Just the other day, I was talking about “preparing for retirement” with a small group of people, several of whom were already retired. None of them owned, had not even heard of, fixed capital or income funds (CEF) … vehicles that I have been using in professionally managed portfolios for decades.

Readers are supposed to have read the six question-and-answer questions covered in part one.


7. Why does it seem like CEFs, public REITs, and master limited companies are being ignored by Wall Street, the media, and most investment advisers?

All three are income producers, and once they are “out there” in the market, they operate like stocks … on their own fundamental merits and at a price that depends solely on supply and demand. Unfortunately, income programs have never attracted the kind of attention and speculative zeal that has existed for any kind of growth vehicle.

Income mutual funds and ETFs can create stocks at will, maintaining a market value equal to the NAV (net asset value). But the sole purpose of each is to increase market value and produce a comparable “total return” number in the stock market … income is rarely mentioned in their product descriptions.

An income guarantee can stay in the same price neighborhood for years, only spitting out 6-10% in income to fund a college education, a retirement lifestyle, and world travel. But most investment advisers, ETF passivists, and mutual fund managers rate themselves based on the annual “total return” their portfolios or indexes produce … income programs simply don’t generate year-end trips or six-figure bonuses.

  • I myself was fired a few times, just before the dot-com bubble burst, because my 10-15% “returns” on high-quality stocks and income producers simply couldn’t compete with the speculative fever. which propelled the NASDAQ to 5000. ..

  • But when markets crashed in 2000, the “without NASDAQ, without IPO, without mutual funds = no problem“The operating creed produced significant growth and revenue.

Another problem is broker / advisor compensation at Wall Street firms … entirely based on the sale of proprietary products and “investment committee” recommendations. There is no place for slow growth based on high-quality stocks that pay dividends and funds closed for income purposes.

Finally, the myopia of government cost performance and market value precludes any inclusion of CEF in 401k and other employer sponsored investment programs. Vanguard’s VTINX Retirement Fund pays less than 2% after a minimum fee; Hundreds of much better diversified CEFs pay 7% and better after 2% or more in fees. However, the DOL, FINRA, and the SEC have somehow determined that 2% of spending money is better than 7% in what they have incorrectly labeled “retirement income programs.”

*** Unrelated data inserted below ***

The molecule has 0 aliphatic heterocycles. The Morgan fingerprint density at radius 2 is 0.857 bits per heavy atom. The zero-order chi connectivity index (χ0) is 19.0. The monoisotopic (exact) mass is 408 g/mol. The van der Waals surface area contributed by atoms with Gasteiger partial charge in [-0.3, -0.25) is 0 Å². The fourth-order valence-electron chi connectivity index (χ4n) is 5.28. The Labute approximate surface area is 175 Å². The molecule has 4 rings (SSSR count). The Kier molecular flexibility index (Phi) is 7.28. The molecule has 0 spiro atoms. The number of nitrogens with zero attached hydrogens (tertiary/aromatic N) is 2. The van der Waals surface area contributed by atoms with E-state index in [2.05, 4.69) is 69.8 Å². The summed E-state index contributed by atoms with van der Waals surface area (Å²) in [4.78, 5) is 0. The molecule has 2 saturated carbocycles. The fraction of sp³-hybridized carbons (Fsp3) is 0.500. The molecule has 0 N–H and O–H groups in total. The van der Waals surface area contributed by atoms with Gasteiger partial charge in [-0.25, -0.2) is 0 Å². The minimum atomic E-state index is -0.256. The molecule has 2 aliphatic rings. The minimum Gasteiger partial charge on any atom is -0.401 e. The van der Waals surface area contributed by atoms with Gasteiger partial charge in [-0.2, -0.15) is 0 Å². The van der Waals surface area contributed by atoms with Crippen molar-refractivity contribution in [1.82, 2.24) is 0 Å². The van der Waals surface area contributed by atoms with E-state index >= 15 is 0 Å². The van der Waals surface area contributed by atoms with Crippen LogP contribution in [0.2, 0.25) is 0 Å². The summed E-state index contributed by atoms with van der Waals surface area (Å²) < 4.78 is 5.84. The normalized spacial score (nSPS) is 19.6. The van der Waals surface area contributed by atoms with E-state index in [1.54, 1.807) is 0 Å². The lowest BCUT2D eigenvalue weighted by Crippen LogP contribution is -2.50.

• You will never see a CEF, even stocks or balanced portfolio CEF, in a 401k stock pick menu. There are also unlikely to be public REITs and MLPs.

8. How many different types of CEF are there? what investors pay for them; And are there penalties for trading them frequently?

CEFConnect.com lists 163 tax-free funds, 306 taxable, 131 US stocks, and 204 non-US stocks and others.

A partial list of types and sectors includes: Biotech, Commodities, Convertible Bonds, Hedged Calls, Emerging Markets, Energy, Stock Dividends, Finance, General Stocks, Government Securities, Healthcare, High Yield, Limited Duration Bonds, MLPs, Bonds Mortgages, Multiple Sector Income, Diversified National Municipal, Preferred Stock, Real Estate, Senior Loans, 16 Different Single State Municipal, Tax-advantaged Stocks, and Utilities.

CEFs are purchased the same way and at the same cost as individual stocks or ETFs, and there are no additional penalties, fees, or charges for frequently selling them … they are traded for free on managed accounts, pay only, and always pay more income than their peer ETFs and mutual funds.

9. What about DRIPs (dividend reinvestment programs)?

There are at least four reasons why I choose not to use DRIP.

  • I don’t like the idea of ​​adding positions above the original cost base.

  • I don’t like to shop when the demand is artificially high.

  • I prefer to pool my monthly income and select reinvestment opportunities that allow me to reduce the cost of the position and increase performance at the same time.

  • Investors rarely join portfolios in declining markets; just when I need flexibility to add new positions.

10. What are the most important things investors need to understand when it comes to investing in income?

Actually, if an investor can think of just three things, they can become a successful income investor:

  • The market value change has no impact on income paid and rarely increases financial risk.

  • The prices of rental securities vary inversely with expectations of interest rate change (IRE)